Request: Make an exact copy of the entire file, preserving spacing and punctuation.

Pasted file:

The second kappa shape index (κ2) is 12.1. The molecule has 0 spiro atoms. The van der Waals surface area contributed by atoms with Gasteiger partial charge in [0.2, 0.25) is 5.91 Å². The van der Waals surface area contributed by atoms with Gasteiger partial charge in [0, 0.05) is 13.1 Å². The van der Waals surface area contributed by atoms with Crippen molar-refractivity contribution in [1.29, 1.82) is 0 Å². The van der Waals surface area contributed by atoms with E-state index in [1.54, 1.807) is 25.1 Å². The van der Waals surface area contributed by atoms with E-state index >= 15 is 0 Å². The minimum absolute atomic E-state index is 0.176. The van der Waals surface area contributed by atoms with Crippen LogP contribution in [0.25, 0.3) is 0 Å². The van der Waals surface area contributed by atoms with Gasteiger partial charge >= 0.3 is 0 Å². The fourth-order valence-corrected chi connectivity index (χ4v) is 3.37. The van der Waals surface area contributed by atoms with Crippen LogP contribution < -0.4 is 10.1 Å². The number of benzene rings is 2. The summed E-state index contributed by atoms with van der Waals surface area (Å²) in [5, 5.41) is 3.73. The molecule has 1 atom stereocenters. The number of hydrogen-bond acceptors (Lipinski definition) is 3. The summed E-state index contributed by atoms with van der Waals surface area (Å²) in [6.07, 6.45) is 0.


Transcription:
The second kappa shape index (κ2) is 12.1. The molecule has 0 spiro atoms. The van der Waals surface area contributed by atoms with Gasteiger partial charge in [0.2, 0.25) is 5.91 Å². The van der Waals surface area contributed by atoms with Gasteiger partial charge in [0, 0.05) is 13.1 Å². The van der Waals surface area contributed by atoms with Crippen molar-refractivity contribution in [1.29, 1.82) is 0 Å². The van der Waals surface area contributed by atoms with E-state index in [1.54, 1.807) is 25.1 Å². The van der Waals surface area contributed by atoms with E-state index >= 15 is 0 Å². The minimum absolute atomic E-state index is 0.176. The van der Waals surface area contributed by atoms with Crippen LogP contribution in [0.25, 0.3) is 0 Å². The van der Waals surface area contributed by atoms with Gasteiger partial charge >= 0.3 is 0 Å². The fourth-order valence-corrected chi connectivity index (χ4v) is 3.37. The van der Waals surface area contributed by atoms with Crippen LogP contribution < -0.4 is 10.1 Å². The number of benzene rings is 2. The summed E-state index contributed by atoms with van der Waals surface area (Å²) in [5, 5.41) is 3.73. The molecule has 1 atom stereocenters. The number of hydrogen-bond acceptors (Lipinski definition) is 3. The summed E-state index contributed by atoms with van der Waals surface area (Å²) in [6.07, 6.45) is 0.